Video guest: Josephine Mwangi

July 2018
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EDITO
Wednesday, 18 July 2018
The Commission has undertaken a significant effort to improve the quality of the planning and organisation of its work. The ‘Basic facts’ section of this site will answer some of your initial questions about the Commission, including those you might have regarding its role in the legislative process, in decision-making and in other areas of its competence.
Saturday, 26 March 2005
The Joint Parliamentary Assembly (JPA)will take place in Bamako (Mali), from 16 to 21 April 2005. The Assembly will consider the reports of its Standing Committees on:
- Progress made in achieving universal primary education and gender equality in the ACP countries in the context of the Millennium Development Goals (MDG)
- Budgetisation of the European Development Fund
- Post-conflict rehabilitation in the ACP countries
Urgent topics with resolution will cover the situation in Sudan and in the African Great Lakes Region. A debate on the consequences of the tsunami for the ACP countries will also take place.
In addition to the statements of the Commission and of the Council, the Question Time and the debates with these two institutions, the Assembly will also hold a debate on the progress of the negotiations on the Economic Partnership Agreements with Mr Peter Mandelson, Member of the Commission in charge of trade. Within the framework of the debate on the report of the Committee on Social Affairs and the Environment and in view of the adoption of a Bamako Declaration on the Millennium Development Goals, the Assembly will also listen to Mrs Evelyne Herfkens, Executive Coordinator of the United Nations Millennium Development Goals Campaign.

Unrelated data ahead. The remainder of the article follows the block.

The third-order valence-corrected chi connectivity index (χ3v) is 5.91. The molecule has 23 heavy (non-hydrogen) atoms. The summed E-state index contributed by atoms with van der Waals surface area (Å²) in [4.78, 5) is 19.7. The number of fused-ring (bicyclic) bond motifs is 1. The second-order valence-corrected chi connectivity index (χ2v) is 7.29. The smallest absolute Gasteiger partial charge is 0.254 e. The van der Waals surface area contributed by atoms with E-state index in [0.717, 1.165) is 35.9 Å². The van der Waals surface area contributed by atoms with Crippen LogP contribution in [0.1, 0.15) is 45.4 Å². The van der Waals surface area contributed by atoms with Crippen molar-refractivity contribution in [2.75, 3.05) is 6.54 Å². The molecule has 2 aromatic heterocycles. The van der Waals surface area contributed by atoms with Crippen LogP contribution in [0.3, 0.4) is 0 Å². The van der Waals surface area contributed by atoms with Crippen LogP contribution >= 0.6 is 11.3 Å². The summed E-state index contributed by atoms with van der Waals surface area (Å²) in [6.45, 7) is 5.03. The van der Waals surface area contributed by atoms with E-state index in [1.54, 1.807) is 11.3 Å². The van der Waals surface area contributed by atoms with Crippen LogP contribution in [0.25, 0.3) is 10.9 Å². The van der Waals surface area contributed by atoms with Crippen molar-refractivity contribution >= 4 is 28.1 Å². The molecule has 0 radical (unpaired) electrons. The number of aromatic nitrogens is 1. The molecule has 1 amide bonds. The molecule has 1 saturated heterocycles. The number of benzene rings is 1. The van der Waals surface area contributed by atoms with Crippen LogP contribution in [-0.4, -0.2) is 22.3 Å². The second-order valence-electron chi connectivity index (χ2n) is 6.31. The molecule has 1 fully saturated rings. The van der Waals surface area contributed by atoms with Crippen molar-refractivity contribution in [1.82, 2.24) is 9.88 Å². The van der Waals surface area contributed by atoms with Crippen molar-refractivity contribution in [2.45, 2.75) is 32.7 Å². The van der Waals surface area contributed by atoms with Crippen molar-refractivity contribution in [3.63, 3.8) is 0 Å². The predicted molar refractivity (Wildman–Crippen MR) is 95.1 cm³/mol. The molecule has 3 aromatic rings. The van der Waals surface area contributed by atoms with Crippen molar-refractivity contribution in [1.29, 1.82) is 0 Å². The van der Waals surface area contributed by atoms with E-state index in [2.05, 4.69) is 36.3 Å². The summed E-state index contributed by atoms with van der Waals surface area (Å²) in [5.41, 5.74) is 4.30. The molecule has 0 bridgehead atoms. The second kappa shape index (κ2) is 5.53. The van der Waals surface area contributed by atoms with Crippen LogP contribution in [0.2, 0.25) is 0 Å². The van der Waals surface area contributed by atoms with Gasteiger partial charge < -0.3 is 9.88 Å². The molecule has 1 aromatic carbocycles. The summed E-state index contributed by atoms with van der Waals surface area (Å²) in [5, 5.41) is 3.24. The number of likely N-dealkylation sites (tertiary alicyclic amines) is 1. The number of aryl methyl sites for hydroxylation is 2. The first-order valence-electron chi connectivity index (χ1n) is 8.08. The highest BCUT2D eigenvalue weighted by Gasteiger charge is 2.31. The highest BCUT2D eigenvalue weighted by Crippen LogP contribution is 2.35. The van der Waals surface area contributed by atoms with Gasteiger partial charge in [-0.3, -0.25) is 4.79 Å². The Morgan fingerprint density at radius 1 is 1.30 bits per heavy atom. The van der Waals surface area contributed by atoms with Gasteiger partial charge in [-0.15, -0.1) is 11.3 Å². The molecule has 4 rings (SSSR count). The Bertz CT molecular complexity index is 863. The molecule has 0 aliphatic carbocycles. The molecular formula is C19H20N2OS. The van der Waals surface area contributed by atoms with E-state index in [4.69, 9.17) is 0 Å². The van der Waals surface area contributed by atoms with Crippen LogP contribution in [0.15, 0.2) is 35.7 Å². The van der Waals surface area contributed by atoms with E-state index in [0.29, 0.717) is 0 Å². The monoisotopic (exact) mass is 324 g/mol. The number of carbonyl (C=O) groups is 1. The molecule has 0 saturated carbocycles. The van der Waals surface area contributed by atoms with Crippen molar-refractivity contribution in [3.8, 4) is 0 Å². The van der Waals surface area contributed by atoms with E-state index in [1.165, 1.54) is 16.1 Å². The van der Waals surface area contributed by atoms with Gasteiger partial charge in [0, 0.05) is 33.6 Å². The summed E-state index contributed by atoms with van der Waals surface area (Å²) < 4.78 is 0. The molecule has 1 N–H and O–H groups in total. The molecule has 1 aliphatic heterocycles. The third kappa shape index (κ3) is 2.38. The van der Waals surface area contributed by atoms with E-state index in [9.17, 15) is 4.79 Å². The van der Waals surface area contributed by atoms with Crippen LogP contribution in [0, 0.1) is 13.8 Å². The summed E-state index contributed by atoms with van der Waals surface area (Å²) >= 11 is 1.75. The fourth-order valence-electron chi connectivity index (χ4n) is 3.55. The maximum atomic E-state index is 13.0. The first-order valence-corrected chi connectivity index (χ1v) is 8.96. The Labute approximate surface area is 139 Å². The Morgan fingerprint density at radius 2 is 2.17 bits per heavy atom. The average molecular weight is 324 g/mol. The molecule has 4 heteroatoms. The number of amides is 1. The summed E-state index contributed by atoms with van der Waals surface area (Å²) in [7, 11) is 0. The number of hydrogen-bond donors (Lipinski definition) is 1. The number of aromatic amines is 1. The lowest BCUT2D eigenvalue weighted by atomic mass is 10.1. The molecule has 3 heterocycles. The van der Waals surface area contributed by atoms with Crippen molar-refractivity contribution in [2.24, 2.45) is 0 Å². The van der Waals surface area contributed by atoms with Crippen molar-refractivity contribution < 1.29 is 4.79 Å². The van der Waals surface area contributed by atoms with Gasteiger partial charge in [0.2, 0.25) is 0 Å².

Attached details on the 3 standing committees and report of previous sessions.
- Committee on Political Affairs
- Committee on Economic Development, Finance and Trade
- Committe on Social Affairs and the Environment

To learn more about the JPA see weblog under ACP-EU institutions.
Friday, 25 March 2005
Statement of the Trade Commissioner Peter Mandelson to the Development Committee of the European Parliament on 17 March 2005.

Trade is the third leg of the development triad. Actions on trade, aid and debt need to complement one another. Action on one dimension alone is not enough. Neither are all three sufficient in combination.

Mr Mandelson underlined that trade can help promote development, but only if accompanied by the right domestic policies, and only if developing countries integrate trade into a broad programme of development that includes action on infrastructure, killer diseases, education, better governance and corruption – something the Commission for Africa report, published last Friday, has unambiguously brought home. First, market opening must be properly sequenced and adapted to development situations and needs. In other words, in contrast to the neo-liberals, don’t expect open markets to work like a magic wand. Second, open markets must be underpinned by an open, equitable, rules-based multilateral trading system, that has protection of the weaker nations of the world explicitly built into its rulebook and modus operandi. That principle has to become second nature to all involved in trade negotiations. Third, the creation of new opportunities to trade must be combined with the active support for building the necessary capacities to trade for the poorer countries. That means in practice - aid directed at promoting trade. 2005, with the Monterrey and United Nations reviews, with a G8 Presidency focussed on Africa, is presents a real window of opportunity for progress – in all meanings of that word. The EU must through its trade policy make a strong contribution.